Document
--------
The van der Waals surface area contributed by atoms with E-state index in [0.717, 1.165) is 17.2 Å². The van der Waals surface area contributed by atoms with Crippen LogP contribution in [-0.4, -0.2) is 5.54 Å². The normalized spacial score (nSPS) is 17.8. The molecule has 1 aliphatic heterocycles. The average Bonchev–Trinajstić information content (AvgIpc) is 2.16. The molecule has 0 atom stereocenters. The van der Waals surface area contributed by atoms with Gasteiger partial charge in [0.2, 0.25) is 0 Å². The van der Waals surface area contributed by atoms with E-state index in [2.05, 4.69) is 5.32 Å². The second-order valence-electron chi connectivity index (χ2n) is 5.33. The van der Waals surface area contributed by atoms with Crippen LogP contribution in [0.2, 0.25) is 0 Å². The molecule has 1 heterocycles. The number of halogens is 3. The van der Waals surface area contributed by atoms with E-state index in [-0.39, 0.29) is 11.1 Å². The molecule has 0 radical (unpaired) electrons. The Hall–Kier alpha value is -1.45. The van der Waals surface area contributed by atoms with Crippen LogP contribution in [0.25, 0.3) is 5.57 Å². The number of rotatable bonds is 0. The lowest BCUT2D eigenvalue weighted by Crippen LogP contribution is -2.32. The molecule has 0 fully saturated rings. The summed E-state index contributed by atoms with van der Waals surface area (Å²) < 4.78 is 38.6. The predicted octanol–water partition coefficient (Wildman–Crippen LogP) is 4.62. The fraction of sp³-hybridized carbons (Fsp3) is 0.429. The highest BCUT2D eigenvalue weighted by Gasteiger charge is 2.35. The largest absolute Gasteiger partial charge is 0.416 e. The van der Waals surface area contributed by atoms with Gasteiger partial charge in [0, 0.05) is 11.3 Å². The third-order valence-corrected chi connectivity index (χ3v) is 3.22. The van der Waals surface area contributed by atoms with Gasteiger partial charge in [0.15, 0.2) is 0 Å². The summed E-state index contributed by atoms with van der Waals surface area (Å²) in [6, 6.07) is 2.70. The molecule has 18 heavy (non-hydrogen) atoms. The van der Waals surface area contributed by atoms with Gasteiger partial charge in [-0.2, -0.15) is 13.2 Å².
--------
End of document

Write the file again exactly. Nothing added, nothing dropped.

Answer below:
The van der Waals surface area contributed by atoms with E-state index in [0.717, 1.165) is 17.2 Å². The van der Waals surface area contributed by atoms with Crippen LogP contribution in [-0.4, -0.2) is 5.54 Å². The normalized spacial score (nSPS) is 17.8. The molecule has 1 aliphatic heterocycles. The average Bonchev–Trinajstić information content (AvgIpc) is 2.16. The molecule has 0 atom stereocenters. The van der Waals surface area contributed by atoms with Gasteiger partial charge in [0.2, 0.25) is 0 Å². The van der Waals surface area contributed by atoms with E-state index in [2.05, 4.69) is 5.32 Å². The second-order valence-electron chi connectivity index (χ2n) is 5.33. The van der Waals surface area contributed by atoms with Crippen LogP contribution in [0.2, 0.25) is 0 Å². The molecule has 1 heterocycles. The number of halogens is 3. The van der Waals surface area contributed by atoms with E-state index in [-0.39, 0.29) is 11.1 Å². The molecule has 0 radical (unpaired) electrons. The Hall–Kier alpha value is -1.45. The van der Waals surface area contributed by atoms with Crippen LogP contribution in [0.25, 0.3) is 5.57 Å². The number of rotatable bonds is 0. The lowest BCUT2D eigenvalue weighted by Crippen LogP contribution is -2.32. The molecule has 0 fully saturated rings. The summed E-state index contributed by atoms with van der Waals surface area (Å²) < 4.78 is 38.6. The predicted octanol–water partition coefficient (Wildman–Crippen LogP) is 4.62. The fraction of sp³-hybridized carbons (Fsp3) is 0.429. The highest BCUT2D eigenvalue weighted by Gasteiger charge is 2.35. The largest absolute Gasteiger partial charge is 0.416 e. The van der Waals surface area contributed by atoms with Gasteiger partial charge in [0, 0.05) is 11.3 Å². The third-order valence-corrected chi connectivity index (χ3v) is 3.22. The van der Waals surface area contributed by atoms with Gasteiger partial charge in [0.15, 0.2) is 0 Å². The summed E-state index contributed by atoms with van der Waals surface area (Å²) in [6, 6.07) is 2.70. The molecule has 18 heavy (non-hydrogen) atoms. The van der Waals surface area contributed by atoms with Gasteiger partial charge in [-0.2, -0.15) is 13.2 Å².